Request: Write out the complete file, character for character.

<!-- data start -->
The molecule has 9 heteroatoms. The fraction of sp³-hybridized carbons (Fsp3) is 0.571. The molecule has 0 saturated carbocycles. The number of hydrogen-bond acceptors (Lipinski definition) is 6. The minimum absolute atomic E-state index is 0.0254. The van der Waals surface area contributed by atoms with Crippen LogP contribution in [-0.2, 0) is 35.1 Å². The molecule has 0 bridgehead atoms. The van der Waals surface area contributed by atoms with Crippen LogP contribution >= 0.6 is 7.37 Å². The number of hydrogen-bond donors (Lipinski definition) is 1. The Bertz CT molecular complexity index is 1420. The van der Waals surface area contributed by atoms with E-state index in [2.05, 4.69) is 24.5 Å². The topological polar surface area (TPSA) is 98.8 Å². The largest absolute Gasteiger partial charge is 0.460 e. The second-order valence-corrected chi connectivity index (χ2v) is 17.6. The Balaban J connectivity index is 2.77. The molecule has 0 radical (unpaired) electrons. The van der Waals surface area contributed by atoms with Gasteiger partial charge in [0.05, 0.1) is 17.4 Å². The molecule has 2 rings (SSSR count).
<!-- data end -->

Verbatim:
The molecule has 9 heteroatoms. The fraction of sp³-hybridized carbons (Fsp3) is 0.571. The molecule has 0 saturated carbocycles. The number of hydrogen-bond acceptors (Lipinski definition) is 6. The minimum absolute atomic E-state index is 0.0254. The van der Waals surface area contributed by atoms with Crippen LogP contribution in [-0.2, 0) is 35.1 Å². The molecule has 0 bridgehead atoms. The van der Waals surface area contributed by atoms with Crippen LogP contribution >= 0.6 is 7.37 Å². The number of hydrogen-bond donors (Lipinski definition) is 1. The Bertz CT molecular complexity index is 1420. The van der Waals surface area contributed by atoms with E-state index in [2.05, 4.69) is 24.5 Å². The topological polar surface area (TPSA) is 98.8 Å². The largest absolute Gasteiger partial charge is 0.460 e. The second-order valence-corrected chi connectivity index (χ2v) is 17.6. The Balaban J connectivity index is 2.77. The molecule has 0 radical (unpaired) electrons. The van der Waals surface area contributed by atoms with Gasteiger partial charge in [0.05, 0.1) is 17.4 Å². The molecule has 2 rings (SSSR count).